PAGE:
Fragmenting land hurts food security

According to statistics from Food and Agricultural Organisation, farm lands are increasingly dwindling. In 10 years, Uganda has witnessed significant decline in land to person ratio. Numbers of people with at least one hectare of agricultural land has declined by 16 per cent. This is largely as a result of inheritance and population growth, as well as absence of effective regulations.
Investors continue to scramble to buy large chunks of land in the countryside, meaning many families are selling their land thus reducing farm land for entire communities. Also, elders divide family land among children and the size given depends on the number of beneficiaries available. So, if a family of eight children owns eight hectares, each child takes one hectare.
With population growth, the one hectare is in turn shared among the grandchildren and the grandchildren will do the same for their children, or even sell their portions to willing buyers. Eventually, this undermines sustainable use of such land. Many countries still have to either establish laws to govern land fragmentation and use of agricultural land or enforce such laws if they exist.
Memories from my childhood years of making long journeys to the village to visit our grandmother are still fresh. Our grandmother would send us to the silo where there was always plenty of foodstuffs. The surplus was usually sold and variety of seeds reserved for subsequent next planting seasons. There was also a lot of land in the village planting a variety of crops. Some foodstuffs like potatoes were preserved by peeling and slicing before drying for storage.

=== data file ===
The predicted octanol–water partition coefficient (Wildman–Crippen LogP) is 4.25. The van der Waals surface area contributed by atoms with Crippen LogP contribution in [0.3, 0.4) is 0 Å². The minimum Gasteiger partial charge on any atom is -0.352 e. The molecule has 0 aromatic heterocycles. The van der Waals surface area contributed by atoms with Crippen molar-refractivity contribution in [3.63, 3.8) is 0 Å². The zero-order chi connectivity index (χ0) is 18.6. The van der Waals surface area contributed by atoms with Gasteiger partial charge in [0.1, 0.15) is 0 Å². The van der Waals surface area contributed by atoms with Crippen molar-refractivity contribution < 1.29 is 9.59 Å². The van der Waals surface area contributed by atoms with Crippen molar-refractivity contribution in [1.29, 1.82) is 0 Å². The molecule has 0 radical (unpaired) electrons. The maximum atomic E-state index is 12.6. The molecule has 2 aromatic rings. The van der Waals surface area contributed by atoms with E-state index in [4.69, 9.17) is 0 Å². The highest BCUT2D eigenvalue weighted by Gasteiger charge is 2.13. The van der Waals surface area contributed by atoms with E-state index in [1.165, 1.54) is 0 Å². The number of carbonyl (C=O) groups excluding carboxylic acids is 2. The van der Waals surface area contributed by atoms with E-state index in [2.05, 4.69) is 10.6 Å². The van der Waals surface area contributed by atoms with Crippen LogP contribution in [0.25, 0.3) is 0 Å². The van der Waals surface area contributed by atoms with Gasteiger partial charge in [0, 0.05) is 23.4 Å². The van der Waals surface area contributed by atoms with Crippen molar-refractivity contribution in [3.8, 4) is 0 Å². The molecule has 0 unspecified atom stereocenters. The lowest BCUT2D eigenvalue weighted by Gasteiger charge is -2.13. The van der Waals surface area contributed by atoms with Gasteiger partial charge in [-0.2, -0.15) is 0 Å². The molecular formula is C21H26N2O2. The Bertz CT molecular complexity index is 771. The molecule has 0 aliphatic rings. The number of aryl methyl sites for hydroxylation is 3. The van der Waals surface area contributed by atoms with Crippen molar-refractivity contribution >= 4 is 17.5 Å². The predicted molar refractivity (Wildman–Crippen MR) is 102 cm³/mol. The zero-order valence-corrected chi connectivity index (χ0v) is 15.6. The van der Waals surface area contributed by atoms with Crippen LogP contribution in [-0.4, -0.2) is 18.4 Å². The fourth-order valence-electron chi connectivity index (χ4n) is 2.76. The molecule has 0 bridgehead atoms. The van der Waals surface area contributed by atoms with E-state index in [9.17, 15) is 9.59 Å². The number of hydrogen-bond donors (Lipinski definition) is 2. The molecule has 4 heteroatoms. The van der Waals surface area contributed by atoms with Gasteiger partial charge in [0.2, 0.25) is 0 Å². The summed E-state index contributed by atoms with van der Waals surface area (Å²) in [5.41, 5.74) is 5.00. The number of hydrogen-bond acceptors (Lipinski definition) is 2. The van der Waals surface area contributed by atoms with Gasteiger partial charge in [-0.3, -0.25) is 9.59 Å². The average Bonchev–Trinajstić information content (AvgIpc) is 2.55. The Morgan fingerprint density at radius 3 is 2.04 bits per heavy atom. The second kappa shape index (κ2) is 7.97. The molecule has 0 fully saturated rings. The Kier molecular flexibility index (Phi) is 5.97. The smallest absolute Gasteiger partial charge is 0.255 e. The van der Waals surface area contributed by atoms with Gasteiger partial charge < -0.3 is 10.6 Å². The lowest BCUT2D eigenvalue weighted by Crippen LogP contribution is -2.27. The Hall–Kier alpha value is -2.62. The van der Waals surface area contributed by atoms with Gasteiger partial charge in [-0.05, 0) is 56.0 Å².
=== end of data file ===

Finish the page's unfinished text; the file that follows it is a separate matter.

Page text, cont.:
At the end of holidays, our grandmother would pack beans, maize, millet, dry cassava and potatoes to carry along. Food was available because farm land was vast and it meant harvests were plenty, which guaranteed food security.
Nowadays, a lot has changed in the villages. What used to be hectares of land have now become small plots. Our grandparents divided family land equally among their six children before they passed on. All six children and families have increased. These increased numbers have also increased pressure on the already fragmented land. Considering that this is the same practice among many other families, the future is not bright at all as far as food insecurity is concerned.

SOURCE: Daily Monitor

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